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Child killer Allan Schoenborn will not have new name redacted at BC Review Board

Allan Dwayne Schoenborn has been denied an attempt to redact his new name — understood to be Ken John Johnson — from being published by the BC Review Board.
Allan Schoenborn in 2008.

The BC Review Board has decided its future hearing decisions will not redact the new name of psychiatric hospital patient Allan Dwayne Schoenborn, who sought a publication ban so the public could not identify him as a child killer.

Schoenborn’s new name is understood to be Ken John Johnson, according to Dave Teixeira, a representative of Schoenborn’s victims — his three young children — and their family members.

According to a board decision written by chair Brenda Edwards, Schoenborn argued disclosure of his new name is prejudicial to his privacy and fair trial rights and publishing it would open him up to, in Schoenborn’s words, “further public abuse” and jeopardize his mental well-being and physical security. 

Furthermore, disclosing his new name would negatively impact his community rehabilitation efforts, Schoenborn argued.

The B.C. director of Forensic Psychiatric Services supported Schoenborn’s application, Edwards noted.

“Anonymizing or redacting Mr. Schoenborn’s new name is justified on the public interest grounds of protection of physical safety and furtherance of treatment goals, including the accused’s need to reintegrate into the community,” the director argued, according to Edwards’ ruling.

However, Crown counsel and Global News acted as intervenors in opposing the application.

The Crown, noted Edwards, argued openness serves broad public interests and individual interests such as “the ability to make a decision about how and who to interact with and to deter further misconduct by the perpetrator.”

Furthermore, the board’s powers to restrict the name would be limited. This point was exemplified when Teixeira was granted Schoenborn’s name change certificate and published a screenshot on X, formerly Twitter.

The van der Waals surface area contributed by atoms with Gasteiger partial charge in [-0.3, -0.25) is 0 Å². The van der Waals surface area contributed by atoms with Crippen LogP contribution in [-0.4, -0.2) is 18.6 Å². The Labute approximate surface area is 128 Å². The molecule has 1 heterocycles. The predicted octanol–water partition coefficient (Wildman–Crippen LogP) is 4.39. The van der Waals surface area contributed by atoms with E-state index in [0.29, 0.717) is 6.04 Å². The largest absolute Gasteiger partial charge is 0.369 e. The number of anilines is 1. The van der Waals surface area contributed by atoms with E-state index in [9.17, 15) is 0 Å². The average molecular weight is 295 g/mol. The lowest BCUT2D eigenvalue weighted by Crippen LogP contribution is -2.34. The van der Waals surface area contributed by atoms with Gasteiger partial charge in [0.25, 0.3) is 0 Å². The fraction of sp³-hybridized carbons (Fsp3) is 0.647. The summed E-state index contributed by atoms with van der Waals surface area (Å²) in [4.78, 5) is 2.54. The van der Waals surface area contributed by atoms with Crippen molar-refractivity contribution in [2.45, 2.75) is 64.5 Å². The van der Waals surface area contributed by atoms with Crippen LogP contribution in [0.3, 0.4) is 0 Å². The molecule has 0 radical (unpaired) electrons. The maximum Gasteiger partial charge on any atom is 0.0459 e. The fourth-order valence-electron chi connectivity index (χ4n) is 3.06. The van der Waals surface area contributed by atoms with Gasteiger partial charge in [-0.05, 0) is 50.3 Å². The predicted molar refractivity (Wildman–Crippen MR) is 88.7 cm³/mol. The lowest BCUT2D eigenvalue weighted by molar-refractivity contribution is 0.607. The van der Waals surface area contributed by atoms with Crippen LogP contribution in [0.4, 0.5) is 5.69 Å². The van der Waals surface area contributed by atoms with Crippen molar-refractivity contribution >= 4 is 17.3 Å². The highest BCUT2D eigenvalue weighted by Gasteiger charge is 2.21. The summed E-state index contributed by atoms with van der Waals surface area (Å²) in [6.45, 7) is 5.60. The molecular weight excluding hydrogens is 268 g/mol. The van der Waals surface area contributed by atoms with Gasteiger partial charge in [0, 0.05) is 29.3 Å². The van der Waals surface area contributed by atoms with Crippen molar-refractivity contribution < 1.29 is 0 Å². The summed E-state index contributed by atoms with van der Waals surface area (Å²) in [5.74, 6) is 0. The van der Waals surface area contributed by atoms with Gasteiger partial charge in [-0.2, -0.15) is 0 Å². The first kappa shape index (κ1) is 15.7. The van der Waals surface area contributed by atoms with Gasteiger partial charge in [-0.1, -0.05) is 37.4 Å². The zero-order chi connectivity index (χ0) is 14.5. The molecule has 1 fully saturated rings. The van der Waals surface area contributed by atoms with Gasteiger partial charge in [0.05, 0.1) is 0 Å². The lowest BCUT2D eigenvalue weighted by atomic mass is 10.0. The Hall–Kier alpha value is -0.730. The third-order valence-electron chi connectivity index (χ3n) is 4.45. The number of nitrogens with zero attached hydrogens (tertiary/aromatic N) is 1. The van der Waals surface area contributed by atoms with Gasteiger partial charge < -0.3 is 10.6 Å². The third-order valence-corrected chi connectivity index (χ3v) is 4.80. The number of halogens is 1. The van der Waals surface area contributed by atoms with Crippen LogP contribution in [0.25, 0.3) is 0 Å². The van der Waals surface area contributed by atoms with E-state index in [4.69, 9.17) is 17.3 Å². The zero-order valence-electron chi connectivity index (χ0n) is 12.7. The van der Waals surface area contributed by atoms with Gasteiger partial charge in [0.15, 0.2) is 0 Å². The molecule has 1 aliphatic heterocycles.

Global News, Edwards wrote, said it is significant that neither [Schoenborn] nor the director have pointed to any precedent for the order sought. Global News argued the board would be charting “a bold and dangerous new course” that is antithetical to the open court principle.

The outlet further argued redaction would “obscure the ability of journalists, academics, historians, and law enforcement officials to locate and review the board’s disposition reasons and related documentation.”

Schoenborn said he has faced abuse from other patients and this justifies redaction of his name, as he’ll face similar abuse from the public. But Edwards said she “does not accept that because Mr. Schoenborn has been mistreated by co-patients while in custody, he faces a serious risk if he were to reintegrate into the community with public knowledge of his new name.”

“Balancing the important public interests against Mr. Schoenborn’s privacy, safety and community reintegration needs, I conclude that the scale tips in favour of protecting and preserving the openness principle,” concluded Edwards.

In 2010, Schoenberg was found to have committed first-degree murder his three children in Merritt in 2008 but a judge found him not criminally responsible for killing them. He has been housed in a psychiatric hospital since.

Last month, the board held Schoenborn’s annual hearing to review his privilege to remain in the community for up to 28-day visit leaves, subject to an assessment of his mental condition and the risk that he poses to the public at the time the leave is sought.

The hearing was postponed following a verbal outburst from Schoenborn against members of the board.

His application to redact his name prompted the provincial government to alter laws in order to prevent people convicted of serious Criminal Code offences from changing their names.

Premier David Eby initially pointed his finger at the previous BC Liberal (now named BC United) government for altering name change legislation in 2002.

Those 2002 changes had nothing to do with criminals, who have always been able to change their name. What they did do was remove public notification of name changes all together — a matter Eby did not address with new legislation concerning criminals.

What will not change under new legislation is the requirement to submit a criminal record check when applying for a name change; this ensures police records are aligned with both names.

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